Given that the inherent value in a university or college degree seems to be steadily diminishing — all while the cost of attaining it is increasing — it appears as though the career landscape is becoming murkier and murkier.
But here come the millennials, a vocal and social media obsessed generation that I am proud to be a part of (minus the inexplicable preoccupation with Snapchat). We have made it known how we differ from our baby boomer parents, as summarized perfectly in this article published in The Atlantic.
Unlike our mothers and fathers, our happiness hinges significantly on our work-life balance and the attainment of personal goals and dreams — rather than simply being a part of a corporate one.
While many companies are actively attempting to accommodate this new attitude (see: Google, Facebook, the country of Sweden as a whole), the general full-time work structure continues to be Monday to Friday, from 9AM to 5PM.
Despite our need for the financial stability such a position usually affords, many of us are seeking creative ways to break free from this paradigm. I know that I personally could never comfortably operate within the traditional model — not because I am inherently lazy, but rather because I know what it takes to make me productive, and that’s a part of what keeps me content here at Collective Evolution.
The majority of us on staff work a 4-day work week in the office that starts at 10:30AM (allowing us to avoid unnecessary traffic), with the allowance to take regular breaks to meditate, walk, or simply relax. To most boomers, a flexible work schedule of this nature sounds ludicrous, but for the most part it has actually heightened productivity. Many of us actually choose to work beyond our hours from home, and to also use a great deal of our free time to creatively expand ourselves in ways that ultimately benefit the company.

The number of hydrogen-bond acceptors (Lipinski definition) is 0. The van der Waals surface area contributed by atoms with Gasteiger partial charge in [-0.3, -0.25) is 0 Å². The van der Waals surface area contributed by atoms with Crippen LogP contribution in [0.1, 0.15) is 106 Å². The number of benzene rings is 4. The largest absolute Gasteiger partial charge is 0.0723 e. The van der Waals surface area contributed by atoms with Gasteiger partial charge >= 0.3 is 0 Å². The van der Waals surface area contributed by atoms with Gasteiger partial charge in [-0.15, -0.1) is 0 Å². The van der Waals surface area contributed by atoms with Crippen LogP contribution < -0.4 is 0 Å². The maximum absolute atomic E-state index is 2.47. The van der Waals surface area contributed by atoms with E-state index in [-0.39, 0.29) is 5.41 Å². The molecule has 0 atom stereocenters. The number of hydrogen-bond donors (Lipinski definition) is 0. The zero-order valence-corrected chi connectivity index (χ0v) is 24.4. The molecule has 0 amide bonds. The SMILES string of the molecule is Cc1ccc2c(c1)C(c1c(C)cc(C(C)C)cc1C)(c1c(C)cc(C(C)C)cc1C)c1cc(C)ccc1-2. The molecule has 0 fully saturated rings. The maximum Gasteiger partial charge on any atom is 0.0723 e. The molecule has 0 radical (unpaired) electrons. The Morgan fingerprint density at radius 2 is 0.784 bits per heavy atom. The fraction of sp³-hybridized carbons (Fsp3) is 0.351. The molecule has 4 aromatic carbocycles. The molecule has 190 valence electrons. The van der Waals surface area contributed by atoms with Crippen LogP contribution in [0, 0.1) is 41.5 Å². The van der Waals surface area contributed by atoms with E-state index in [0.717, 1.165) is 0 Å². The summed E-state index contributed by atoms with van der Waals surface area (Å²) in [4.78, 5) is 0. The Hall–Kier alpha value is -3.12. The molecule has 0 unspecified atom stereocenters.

But even within that, I continually find myself looking for more — and I know that I am not alone in feeling this way.
The Rise Of The Freelance Worker
The more that I am referring to is the ability to incorporate and monetize several of our other passions into our weekly life. The seeming solution to this? Freelance work.
According to the Bureau of Labor Statistics, 15.5 million Americans were self-employed in May of 2015, a number that has climbed steadily since. Through my own freelance work I’m able to regularly dabble in two of my other passions, acting and video production, ultimately making me happier than I would be if I worked full-time at Collective Evolution alone.
What We Can All Do About It
Whether you are a millennial or not, there is something that we can all do to help ourselves break free from the typical working structure. The first step is to identify what you are most passionate about.
Once you have that locked down, go through your weekly life and see how many of those passions are being engaged regularly. Those that do not make the cut are the ones you want to pay particular attention to.
Find ways to devote at least one hour each week to that passion. Think you don’t have time? Think of how much time we spend, despite our hectic schedules, watching television or browsing our social media feeds. Even if the time you spend with each passion is not monetized in any way, you will still find enjoyment in simply experiencing it regularly.
The more you engage all of your main passions, the happier you will become and ultimately the more likely you are to creatively find a way to turn it into a career.
The Biggest Argument
The biggest form of resistance your mind will likely present to this material is that you need to stay within your current job to be able to survive. Nobody is suggesting that you quit your job; I am instead suggesting that you find ways to make time for everything you’d like to be doing for work instead.
Working long hours at a job you hate may seem like a means to survival, but if it is slowly killing you inside, are you actually surviving?

More Like This

add
close Create Story Next

Tag Friends

camera_alt Add Photo
person_pin Mention
arrow_back PUBLISH
language

Language

 

Upload Your Video close